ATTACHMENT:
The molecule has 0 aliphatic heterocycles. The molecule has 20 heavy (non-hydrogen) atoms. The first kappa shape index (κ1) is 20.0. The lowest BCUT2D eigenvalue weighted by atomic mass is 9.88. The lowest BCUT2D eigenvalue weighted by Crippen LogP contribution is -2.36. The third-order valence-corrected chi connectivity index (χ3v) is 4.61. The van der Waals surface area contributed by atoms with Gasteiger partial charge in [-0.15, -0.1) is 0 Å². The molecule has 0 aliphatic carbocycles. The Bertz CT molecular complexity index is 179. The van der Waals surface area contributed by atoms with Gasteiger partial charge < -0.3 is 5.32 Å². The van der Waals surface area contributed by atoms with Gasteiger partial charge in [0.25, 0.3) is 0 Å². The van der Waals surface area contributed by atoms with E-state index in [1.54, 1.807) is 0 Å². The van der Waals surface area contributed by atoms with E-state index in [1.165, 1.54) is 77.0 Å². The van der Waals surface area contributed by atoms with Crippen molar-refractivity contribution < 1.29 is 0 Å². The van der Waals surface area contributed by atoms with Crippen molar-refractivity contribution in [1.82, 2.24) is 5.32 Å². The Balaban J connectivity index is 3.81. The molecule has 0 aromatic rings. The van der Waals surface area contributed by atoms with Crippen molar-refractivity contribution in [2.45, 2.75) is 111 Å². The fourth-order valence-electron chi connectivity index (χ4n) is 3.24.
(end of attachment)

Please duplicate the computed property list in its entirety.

The molecule has 0 aliphatic heterocycles. The molecule has 20 heavy (non-hydrogen) atoms. The first kappa shape index (κ1) is 20.0. The lowest BCUT2D eigenvalue weighted by atomic mass is 9.88. The lowest BCUT2D eigenvalue weighted by Crippen LogP contribution is -2.36. The third-order valence-corrected chi connectivity index (χ3v) is 4.61. The van der Waals surface area contributed by atoms with Gasteiger partial charge in [-0.15, -0.1) is 0 Å². The molecule has 0 aliphatic carbocycles. The Bertz CT molecular complexity index is 179. The van der Waals surface area contributed by atoms with Gasteiger partial charge < -0.3 is 5.32 Å². The van der Waals surface area contributed by atoms with Gasteiger partial charge in [0.25, 0.3) is 0 Å². The van der Waals surface area contributed by atoms with E-state index in [1.54, 1.807) is 0 Å². The van der Waals surface area contributed by atoms with E-state index in [1.165, 1.54) is 77.0 Å². The van der Waals surface area contributed by atoms with Crippen molar-refractivity contribution < 1.29 is 0 Å². The van der Waals surface area contributed by atoms with Crippen molar-refractivity contribution in [1.82, 2.24) is 5.32 Å². The Balaban J connectivity index is 3.81. The molecule has 0 aromatic rings. The van der Waals surface area contributed by atoms with Crippen molar-refractivity contribution in [2.45, 2.75) is 111 Å². The fourth-order valence-electron chi connectivity index (χ4n) is 3.24.